PITTSBURGH, Pa./NEW YORK/WASHINGTON (Reuters) - U.S. prosecutors have charged three Chinese nationals affiliated with a cyber security company in China with hacking into Siemens AG, Trimble Inc and Moody’s Analytics to steal business secrets.
An indictment unsealed on Monday in federal court in Pittsburgh, Pennsylvania, charged the three with launching “coordinated and unauthorized” cyber attacks between 2011 and 2017.
The defendants were identified as Wu Yingzhuo, Dong Hao and Xia Lei. The indictment said they were owners, employees and associates of Guangzhou Bo Yu Information Technology Company Ltd, a firm located in Guangzhou, in southern China, that offers cyber security services.
Two U.S. government officials told Reuters that Guangzhou Bo Yu, also known as Boyusec, is affiliated with China’s People’s Liberation Army Unit 61398, and that most if not all its hacking operations are state-sponsored and directed.
Chinese foreign ministry spokesman Geng Shuang told a regular press briefing on Tuesday that he was unclear on the details of the case but added that China opposes hacking and wants to work with other countries to ensure global security.
“China firmly opposes and responds in accordance with the law to all forms of cyber attacks,” Geng said.
U.S. prosecutors in Pittsburgh in May 2014 indicted five officers from the secretive unit 61398 with hacking into U.S. nuclear, metal and solar firms to steal trade secrets. The indictments prompted warnings from Beijing that it would retaliate if Washington followed through with the charges.
The acting U.S. attorney for Western Pennsylvania, Soo C. Song, said arrest warrants had been issued for the three men, but the case was not being prosecuted as state-sponsored hacking.
“It is not an element or subject of this indictment that there is state sponsorship,” Song said. However, the Justice Department’s National Security Division participated in the case, according to the indictment.
The hackers monitored email correspondence of an unidentified Moody’s economist; stole data from transportation, technology and energy units at Siemens; and targeted Trimble as it developed a new and more precise global navigation satellite system, the indictment said.
Siemens, based in Munich, Germany, is a technology company with interests in electrification, automation and digitalization. Trimble, based in Sunnyvale, California, provides technology for a range of industries.
Moody’s Analytics, part of New York-based Moody’s Corp, provides products and services for financial analysis and risk management.
Trimble’s advances in geolocation and Siemens’ work in guidance and navigation are of interest to the Chinese for internal security and military purposes, as well as commercial, ones, according to one of the officials, who declined to be named because some details of the case remain classified.
“Gleaning precise locations from mobile phones and other devices is valuable to the Ministry of State Security for monitoring dissidents as well as foreigners,” the official said. “Overseas, it can be valuable to keep track of where your own people are going, as well as keeping track of foreigners’ movements, whether they’re government or commercial.”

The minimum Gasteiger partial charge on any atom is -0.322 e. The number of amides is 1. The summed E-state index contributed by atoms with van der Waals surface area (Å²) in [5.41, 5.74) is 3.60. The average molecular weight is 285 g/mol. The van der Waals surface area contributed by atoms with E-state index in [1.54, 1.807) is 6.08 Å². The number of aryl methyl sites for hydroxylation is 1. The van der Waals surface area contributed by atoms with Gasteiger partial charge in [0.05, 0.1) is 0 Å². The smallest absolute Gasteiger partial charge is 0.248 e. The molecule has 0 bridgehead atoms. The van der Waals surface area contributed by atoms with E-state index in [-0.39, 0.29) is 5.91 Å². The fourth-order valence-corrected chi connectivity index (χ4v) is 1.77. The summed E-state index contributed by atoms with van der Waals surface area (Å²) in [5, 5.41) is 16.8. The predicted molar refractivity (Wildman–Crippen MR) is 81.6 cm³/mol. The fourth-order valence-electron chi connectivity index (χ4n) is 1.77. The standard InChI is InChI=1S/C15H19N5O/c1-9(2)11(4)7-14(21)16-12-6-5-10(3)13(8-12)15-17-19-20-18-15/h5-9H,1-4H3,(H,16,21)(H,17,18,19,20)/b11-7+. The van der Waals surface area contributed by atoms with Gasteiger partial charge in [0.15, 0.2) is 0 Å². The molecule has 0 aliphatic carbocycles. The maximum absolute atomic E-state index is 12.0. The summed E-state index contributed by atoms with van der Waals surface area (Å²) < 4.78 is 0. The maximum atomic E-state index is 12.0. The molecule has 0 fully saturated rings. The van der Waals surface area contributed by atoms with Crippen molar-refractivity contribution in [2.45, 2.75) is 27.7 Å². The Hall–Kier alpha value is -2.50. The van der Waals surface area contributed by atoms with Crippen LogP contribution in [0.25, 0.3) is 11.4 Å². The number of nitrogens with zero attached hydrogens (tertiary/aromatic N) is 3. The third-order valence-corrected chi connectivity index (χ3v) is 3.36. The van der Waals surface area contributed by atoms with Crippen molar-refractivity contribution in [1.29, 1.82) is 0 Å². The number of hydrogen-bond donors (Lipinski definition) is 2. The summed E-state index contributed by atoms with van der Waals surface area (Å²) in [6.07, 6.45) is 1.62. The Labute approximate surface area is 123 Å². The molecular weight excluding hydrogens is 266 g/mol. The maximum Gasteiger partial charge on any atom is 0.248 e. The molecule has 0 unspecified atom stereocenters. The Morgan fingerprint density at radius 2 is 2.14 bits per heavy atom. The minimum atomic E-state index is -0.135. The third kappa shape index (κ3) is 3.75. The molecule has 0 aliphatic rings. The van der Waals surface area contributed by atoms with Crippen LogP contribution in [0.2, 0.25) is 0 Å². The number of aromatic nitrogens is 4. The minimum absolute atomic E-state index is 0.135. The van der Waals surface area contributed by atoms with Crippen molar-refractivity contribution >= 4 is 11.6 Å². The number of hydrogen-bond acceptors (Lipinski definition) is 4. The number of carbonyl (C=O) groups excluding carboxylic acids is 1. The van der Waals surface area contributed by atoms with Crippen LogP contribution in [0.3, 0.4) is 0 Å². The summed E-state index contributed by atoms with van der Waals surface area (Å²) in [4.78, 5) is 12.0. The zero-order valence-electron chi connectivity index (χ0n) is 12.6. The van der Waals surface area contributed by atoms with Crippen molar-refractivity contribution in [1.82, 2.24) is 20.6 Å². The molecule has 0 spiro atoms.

The official said that data collected by Moody’s could be used to help identify businesses and people that might be vulnerable to commercial or government exploitation, blackmail or bribery.
Representatives for the three defendants and the Chinese company could not immediately be identified to seek comment on the charges.
The company’s website was down on Tuesday. An archived copy of the site from 2016 listed Chinese telecommunications and technology company Huawei as a partner.
A Huawei spokesman said the indictment had nothing to do with the Shenzhen-based company. “The issue has no relation to Huawei,” the spokesman said.
The indictment was filed in September, and the Chinese government has been aware of it, prosecutors said.
In 2015, then-U.S. President Barack Obama and Chinese President Xi Jinping reached an agreement prohibiting both countries from stealing intellectual property for the benefit of domestic firms. The U.S. officials said classified intelligence indicates that Chinese hackers recently have begun violating the deal more frequently.
The hacking group described in the indictment has been active since 2007, said Adam Meyers, a researcher with cyber firm CrowdStrike.
The group, known to some cyber researchers as “Gothic Panda,” was active as of September, Meyers said. It has targeted aerospace and defense, chemical, energy, financial, healthcare, industrial and transportation firms in Britain, France, Hong Kong, the United States and other western nations, he said.
Trimble said no client data was breached in the hack.
“Trimble responded to the incident and concluded that there is no meaningful impact on its business,” the company said in a statement.
A Siemens representative declined comment on the details of the hack, saying the company does not discuss “internal security matters.”
A Moody’s spokesman said the firm worked closely with investigators, and “to our knowledge, no confidential customer data or other personal employee information was compromised.”
Reporting Nick Keppler in Pittsburgh and Karen Freifeld in New York; Additional reporting by David Alexander in Washington, Georgina Prodhan in London, Christian Shepherd in Beijing and Jeremy Wagstaff in Singapore; Writing by Jim Finkle in Toronto; editing by Grant McCool and Raju Gopalakrishnan
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